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Shifting perspectives: a study of US print media perceptions of the Russo-Chechen conflict before and after September 11, 2001

Hanlon, Bradley (2016) Shifting perspectives: a study of US print media perceptions of the Russo-Chechen conflict before and after September 11, 2001. Undergraduate Thesis, University of Pittsburgh. (Unpublished)

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This work is a study of the changing nature of US print media coverage of the Russo-Chechen conflict before and after the attacks of September 11, 2001. More specifically, it analyzes three major print news publications–The New York Times, The Washington Post, and The Wall Street Journal–and their coverage of six separate alleged Chechen terrorist attacks on Russian soil, all of which were related to the Russo-Chechen conflict. The importance of this work rests in the power of language and rhetoric in the media and the way that this power can influence readers’ perceptions of external events. This study highlights the way in which the experience of September 11th influenced the US print media’s perception and presentation of Russian-Chechen conflicts. In analyzing the three newspapers, this author collected all relevant articles covering each event within a seven-day radius after the occurrence of the event. This author then used critical language analysis to determine specific and repetitive frames of representation that occurred within the coverage of each event, and compared the patterns of frames of representation presented by the newspapers before and after the attacks of September 11th. The shifting frames of representation within the coverage of the three newspapers indicate there was a significant change in interpretation of the Russo-Chechen conflict after the attacks of September 11th. While the newspapers’ coverage shifted by varying degrees, the post-9/11 reporting was characterized by an overall trend of more personal, less balanced, and less historically grounded reporting. As a result of this, readers of these three publications encountered a much different interpretation of the Russo-Chechen conflict in the post-9/11 era than had been the case prior to 9/11. Overall, this work contributes to a discussion of the bias within media coverage that occurs as the result of the personal experience and ideology of the editorial staff. This work is also a cautionary tale that highlights the need for a critical analysis in the consumption of authoritative media sources.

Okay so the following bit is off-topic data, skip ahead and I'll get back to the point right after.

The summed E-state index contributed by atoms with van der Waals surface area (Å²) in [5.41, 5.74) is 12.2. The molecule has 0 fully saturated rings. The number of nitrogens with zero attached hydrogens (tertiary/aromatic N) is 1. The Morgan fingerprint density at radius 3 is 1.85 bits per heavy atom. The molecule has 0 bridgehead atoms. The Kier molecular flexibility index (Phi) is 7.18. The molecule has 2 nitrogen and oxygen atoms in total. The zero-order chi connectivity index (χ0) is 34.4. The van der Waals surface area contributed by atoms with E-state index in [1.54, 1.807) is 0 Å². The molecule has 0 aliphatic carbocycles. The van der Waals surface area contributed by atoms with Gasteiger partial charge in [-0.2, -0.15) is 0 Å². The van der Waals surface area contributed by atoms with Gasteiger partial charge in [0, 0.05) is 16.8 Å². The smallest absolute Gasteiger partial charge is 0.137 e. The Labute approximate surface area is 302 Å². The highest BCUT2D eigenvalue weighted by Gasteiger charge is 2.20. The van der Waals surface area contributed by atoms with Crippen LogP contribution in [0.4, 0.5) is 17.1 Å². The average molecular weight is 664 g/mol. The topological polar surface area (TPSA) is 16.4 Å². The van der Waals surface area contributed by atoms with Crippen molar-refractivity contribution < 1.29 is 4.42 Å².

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Item Type: University of Pittsburgh ETD
Status: Unpublished
CreatorsEmailPitt UsernameORCID
Hanlon, Bradleybrh74@pitt.eduBRH74
ETD Committee:
TitleMemberEmail AddressPitt UsernameORCID
Thesis AdvisorChase,
Committee MemberPeterson,
Committee MemberMalin,
Committee MemberRichard,
Date: 26 April 2016
Date Type: Publication
Defense Date: 4 April 2016
Approval Date: 26 April 2016
Submission Date: 20 April 2016
Access Restriction: No restriction; Release the ETD for access worldwide immediately.
Number of Pages: 153
Institution: University of Pittsburgh
Schools and Programs: David C. Frederick Honors College
Dietrich School of Arts and Sciences > History
Degree: BPhil - Bachelor of Philosophy
Thesis Type: Undergraduate Thesis
Refereed: Yes
Uncontrolled Keywords: chechnya, russia, terrorism, media, newspaper, wall street journal, washington post, new york times, 9/11, september 11, russo-chechen, media analysis, terrorist, beslan, dubrovka, shifting perspectives, hanlon, stephen ellis, print media, russo-chechen conflict, chechen war, media bias
Date Deposited: 26 Apr 2016 13:38
Last Modified: 15 Nov 2016 14:33


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